‘We need more hands!’ The impact of staffing limitations
As we wait on additional funding, fire departments must find ways to be efficient with resources
Last month we looked at the need for more hose when advancing initial handlines for an interior attack. We saw the interior crews making entry and needing more hose to allow them to continue making their interior push. It seems appropriate that this month we look at the topic of needing more than just hose – this time, more hands.
Needing more hands is another way of referencing staffing limitations. Just about every fire department in the country finds themselves needing more hands from time to time, even FDNY. Of course, depending upon the department’s staffing model for responding personnel, the seriousness of situation varies.
With this as our backdrop, let’s consider a news story out of Georgia, where it took 20 minutes for personnel to respond to a residential structure fire. Now this situation is not the fault of the fire chief or the firefighters responding to the fire, but rather a result of funding and staffing limitations.
The news team reported on the fact that volunteer stations are not staffed on the weekends, and that members may be responding from their homes – a situation that plays out in communities across the country all the time. This is no surprise to firefighters; however, it can be a shock to residents who don’t understand fire department staffing models, funding hurdles and other factors that impact firefighters’ ability to respond in a timely fashion. They just want the fire out! While the news story highlights what firefighters already know, we can only hope the residents will pay attention and take action.
Let’s consider how the bigger impact here – and the domino effect.
While firefighters could launch a campaign to try to convince politicians and citizens alike to increase funding or to spend more money for staffing, this campaign will take a long time to fight and ultimately may not see any results that benefit response times.
The domino effect with staffing limitations is the lack of hands to perform critical tasks that are required when arriving on scene, particularly when faced with life/rescue issues. The lack of hands means choosing among interior fire attack, immediate rescues, pulling handlines, etc. Options are extremely limited, if not eliminated.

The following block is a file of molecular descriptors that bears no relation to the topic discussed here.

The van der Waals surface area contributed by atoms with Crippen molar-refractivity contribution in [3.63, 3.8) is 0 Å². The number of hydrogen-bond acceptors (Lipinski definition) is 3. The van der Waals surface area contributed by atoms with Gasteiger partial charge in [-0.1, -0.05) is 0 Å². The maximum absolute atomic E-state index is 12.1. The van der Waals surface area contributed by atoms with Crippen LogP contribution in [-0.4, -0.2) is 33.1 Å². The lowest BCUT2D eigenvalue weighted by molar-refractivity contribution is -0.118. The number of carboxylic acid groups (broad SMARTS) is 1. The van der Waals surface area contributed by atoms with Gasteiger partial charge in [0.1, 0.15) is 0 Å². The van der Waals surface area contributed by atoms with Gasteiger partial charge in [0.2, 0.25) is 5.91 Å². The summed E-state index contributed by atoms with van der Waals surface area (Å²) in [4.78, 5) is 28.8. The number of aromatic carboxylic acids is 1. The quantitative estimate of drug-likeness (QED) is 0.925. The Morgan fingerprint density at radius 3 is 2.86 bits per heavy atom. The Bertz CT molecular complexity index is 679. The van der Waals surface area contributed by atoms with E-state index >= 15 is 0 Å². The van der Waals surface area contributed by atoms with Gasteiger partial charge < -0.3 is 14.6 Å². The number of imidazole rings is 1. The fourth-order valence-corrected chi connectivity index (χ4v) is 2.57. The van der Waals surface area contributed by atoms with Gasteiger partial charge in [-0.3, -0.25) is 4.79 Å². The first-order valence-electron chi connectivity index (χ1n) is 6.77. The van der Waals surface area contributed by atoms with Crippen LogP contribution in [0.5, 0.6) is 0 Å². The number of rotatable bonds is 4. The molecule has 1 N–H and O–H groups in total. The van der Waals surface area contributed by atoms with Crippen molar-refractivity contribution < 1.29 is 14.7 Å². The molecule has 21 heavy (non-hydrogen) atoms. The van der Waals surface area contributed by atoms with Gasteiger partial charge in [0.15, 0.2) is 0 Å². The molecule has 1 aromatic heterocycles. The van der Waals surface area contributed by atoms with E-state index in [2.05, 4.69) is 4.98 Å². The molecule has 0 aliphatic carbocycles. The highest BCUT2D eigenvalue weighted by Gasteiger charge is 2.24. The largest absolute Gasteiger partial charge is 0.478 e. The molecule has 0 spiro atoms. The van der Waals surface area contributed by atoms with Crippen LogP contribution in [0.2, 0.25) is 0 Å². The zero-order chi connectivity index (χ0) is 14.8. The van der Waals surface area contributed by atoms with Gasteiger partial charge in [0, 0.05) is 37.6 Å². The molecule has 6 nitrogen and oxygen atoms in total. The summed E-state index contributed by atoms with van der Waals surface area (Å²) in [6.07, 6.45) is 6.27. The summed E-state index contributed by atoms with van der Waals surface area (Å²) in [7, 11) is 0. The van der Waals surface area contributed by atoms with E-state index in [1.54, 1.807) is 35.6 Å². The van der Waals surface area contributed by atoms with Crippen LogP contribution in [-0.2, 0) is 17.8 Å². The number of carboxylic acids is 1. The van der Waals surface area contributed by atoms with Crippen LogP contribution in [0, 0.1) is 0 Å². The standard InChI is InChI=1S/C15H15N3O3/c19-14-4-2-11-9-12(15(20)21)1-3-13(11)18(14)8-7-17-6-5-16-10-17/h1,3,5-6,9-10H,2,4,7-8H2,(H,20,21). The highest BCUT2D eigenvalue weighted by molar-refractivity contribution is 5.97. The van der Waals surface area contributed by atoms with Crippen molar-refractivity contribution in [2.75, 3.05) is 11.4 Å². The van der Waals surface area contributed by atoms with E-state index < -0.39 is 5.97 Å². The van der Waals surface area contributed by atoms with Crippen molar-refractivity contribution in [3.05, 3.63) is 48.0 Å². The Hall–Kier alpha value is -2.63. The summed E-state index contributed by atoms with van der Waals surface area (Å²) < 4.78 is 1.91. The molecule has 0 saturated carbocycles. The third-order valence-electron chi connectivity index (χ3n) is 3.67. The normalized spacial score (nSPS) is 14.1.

Fire departments that face staffing limitations must take a step back and reevaluate their operational capabilities, working to identify what can be done to streamline operations. Streamlining operations will make a department more effective and efficient with their actions, like in this case of our example video, the time of arrival on scene.
There are tactics that can be adapted and revised to work in conjunction with the availability of hands arriving on scene or when they arrive on scene. These tactics must be trained on, not just once, but multiple times, as they will be the playbook for officers and firefighters arriving on scene.
Some examples: transitional fire attack, applying water from the outside prior to going interior, the blitz attack, dumping a large volume of water at once on the fire to knock it down considerably before going interior, or vent-enter-isolate-search (VEIS) for a rapid rescue of occupants.
This is not the ideal solution for facing this type of situation, but it will allow the department do something productive when they arrive on scene or once they have more hands arriving on scene.
The public will not understand the problems that we face with respect to staffing limitations, but we still need to serve them in a way that puts their wellbeing at the top of the list, even if it means that we are limited with what we can do!
After watching this video with your company, take these next steps:
- Determine how many firefighters on average arrive on scene for a structure fire and what time of day the numbers increase or decrease.
- Determine what equipment is arriving on scene for a structure fire.
- Based upon the equipment arriving and the number of firefighters arriving, review the tactical playbook for the department to see what tactics can be modified to accommodate limited staffing to still be effective and efficient.
- Once modified, train on them!
Editor’s note: What methods has your department employed to streamline operations?
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